Meanwhile, Cambridge boss Calderwood suffered a third defeat in four games as his side lost 6-0 at MK Dons.
Cambridge are just two points above the League Two relegation zone, with Sol Campbell’s Macclesfield, who are 23rd in the table, drawing at home to Tranmere to cut the gap.
And there was a fifth defeat in nine for Neal Ardley, who is aiming to coax Notts County off the foot of the EFL. At least the Magpies are only three points from safety.
When an away game is almost a home one…
When your away following is bigger than the entire attendance of five other League One matches, you know you’ve done a pretty good job in the marketing department.
Sunderland took an officially recorded 7,804 fans across the Pennines to the seaside town of Blackpool in a combined attendance of 10,994, swamping the home fans at Bloomfield Road, to see a 1-0 win.
It came just a week after the Wearsiders recorded a season’s-best EFL attendance of 46,039 for the home game against Bradford on Boxing Day.
The attendance is skewed by the fact Blackpool fans are engaged in a long-term boycott of the club, choosing to stand outside before games rather than fund the current regime – in their grievance against their owners, the Oyston family.
This season’s average attendance for Tangerines games is 4,129, with 4,154 against Portsmouth the previous best of the season before Sunderland’s visit.
Bosses in Potteries feel the heat
Two EFL managers based in Stoke-on-Trent have come under a fair amount of pressure from their clubs’ supporters so far this season.
Stoke City were tipped by many to be automatic promotion contenders in the Championship, having spent heavily following their relegation from the Premier League, but things have not gone to plan for Gary Rowett.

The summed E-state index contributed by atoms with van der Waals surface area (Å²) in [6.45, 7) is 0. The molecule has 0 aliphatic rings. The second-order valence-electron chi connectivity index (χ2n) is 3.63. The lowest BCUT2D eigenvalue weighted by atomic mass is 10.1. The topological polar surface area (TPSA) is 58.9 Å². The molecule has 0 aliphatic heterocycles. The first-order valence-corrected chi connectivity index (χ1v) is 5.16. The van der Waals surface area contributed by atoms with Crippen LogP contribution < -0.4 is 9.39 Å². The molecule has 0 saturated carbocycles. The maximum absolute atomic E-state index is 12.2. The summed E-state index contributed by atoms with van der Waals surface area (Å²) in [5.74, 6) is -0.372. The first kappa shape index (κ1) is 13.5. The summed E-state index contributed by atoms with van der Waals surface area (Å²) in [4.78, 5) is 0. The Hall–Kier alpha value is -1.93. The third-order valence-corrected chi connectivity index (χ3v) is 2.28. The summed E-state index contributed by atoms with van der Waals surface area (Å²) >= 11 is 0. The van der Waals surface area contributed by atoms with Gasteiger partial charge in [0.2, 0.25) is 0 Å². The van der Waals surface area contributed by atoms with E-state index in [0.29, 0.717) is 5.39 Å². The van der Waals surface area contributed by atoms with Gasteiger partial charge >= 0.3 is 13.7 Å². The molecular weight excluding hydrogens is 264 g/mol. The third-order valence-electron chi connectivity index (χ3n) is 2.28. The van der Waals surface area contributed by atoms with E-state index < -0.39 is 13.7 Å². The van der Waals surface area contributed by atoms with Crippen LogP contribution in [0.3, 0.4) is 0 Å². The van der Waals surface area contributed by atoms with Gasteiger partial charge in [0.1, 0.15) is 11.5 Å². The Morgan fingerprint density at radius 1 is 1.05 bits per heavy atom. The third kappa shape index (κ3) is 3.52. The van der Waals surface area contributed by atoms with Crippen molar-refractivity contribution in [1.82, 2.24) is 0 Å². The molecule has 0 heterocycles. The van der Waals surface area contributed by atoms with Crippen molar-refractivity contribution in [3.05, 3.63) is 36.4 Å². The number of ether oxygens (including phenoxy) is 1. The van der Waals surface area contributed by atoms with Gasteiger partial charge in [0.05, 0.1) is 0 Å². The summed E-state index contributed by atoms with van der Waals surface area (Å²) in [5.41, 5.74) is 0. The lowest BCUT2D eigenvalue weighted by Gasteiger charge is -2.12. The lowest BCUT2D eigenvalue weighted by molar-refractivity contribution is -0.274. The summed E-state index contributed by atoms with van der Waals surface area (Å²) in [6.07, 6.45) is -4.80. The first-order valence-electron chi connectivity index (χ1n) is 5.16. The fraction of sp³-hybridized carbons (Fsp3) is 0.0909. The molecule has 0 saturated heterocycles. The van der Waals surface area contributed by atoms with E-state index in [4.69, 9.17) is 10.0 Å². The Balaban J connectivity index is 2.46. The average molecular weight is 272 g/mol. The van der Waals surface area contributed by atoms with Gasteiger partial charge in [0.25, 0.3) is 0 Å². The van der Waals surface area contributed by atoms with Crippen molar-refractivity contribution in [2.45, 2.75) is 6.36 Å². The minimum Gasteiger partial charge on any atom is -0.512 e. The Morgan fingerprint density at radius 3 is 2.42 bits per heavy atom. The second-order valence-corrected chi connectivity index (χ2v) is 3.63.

A 2-0 home defeat by Bristol City left the Potters 14th in the table and some fans unfurled a “Rowett Out” banner during the game.
Results appeared to have turned for the better during November and December, but the past three games have yielded no goals scored and only one point.
“When the crowd boo and join in with the songs that the opposition fans are singing, it’s not the ideal way to spend a New Year’s Day afternoon,” Rowett told BBC Radio Stoke.
“The reality is I have to stand there and accept it. We’re not winning enough games, we’re not in the position we want to be in, it is what it is.
“I’ll take it on the chin, and if the players go out there and don’t perform, it’s my fault. I’m pretty thick-skinned, and this is probably the first job I’ve had where things haven’t gone as well as I’d have liked quickly enough.”
Meanwhile, Port Vale are 19th in League Two but picked up a handy point at League Two leaders Lincoln on Tuesday.
However, manager Neil Aspin is considering his future at a club where he spent more than a decade at as a player.
“There are many supporters who don’t want me at the club, but I think the players do want me,” he told BBC Radio Stoke. “The players showed they knew it was a vital game for me and that’s given me a lot of heart.
“If people don’t want me here, then maybe it’s time for me to go.
“I’ve had a chat with the chairman and I’ll be seeing him again this week. If you’re playing the team that’s top of the league and you’re getting booed by your own supporters when you’re playing quite well, you’re not going to do anything that’s going to please them.”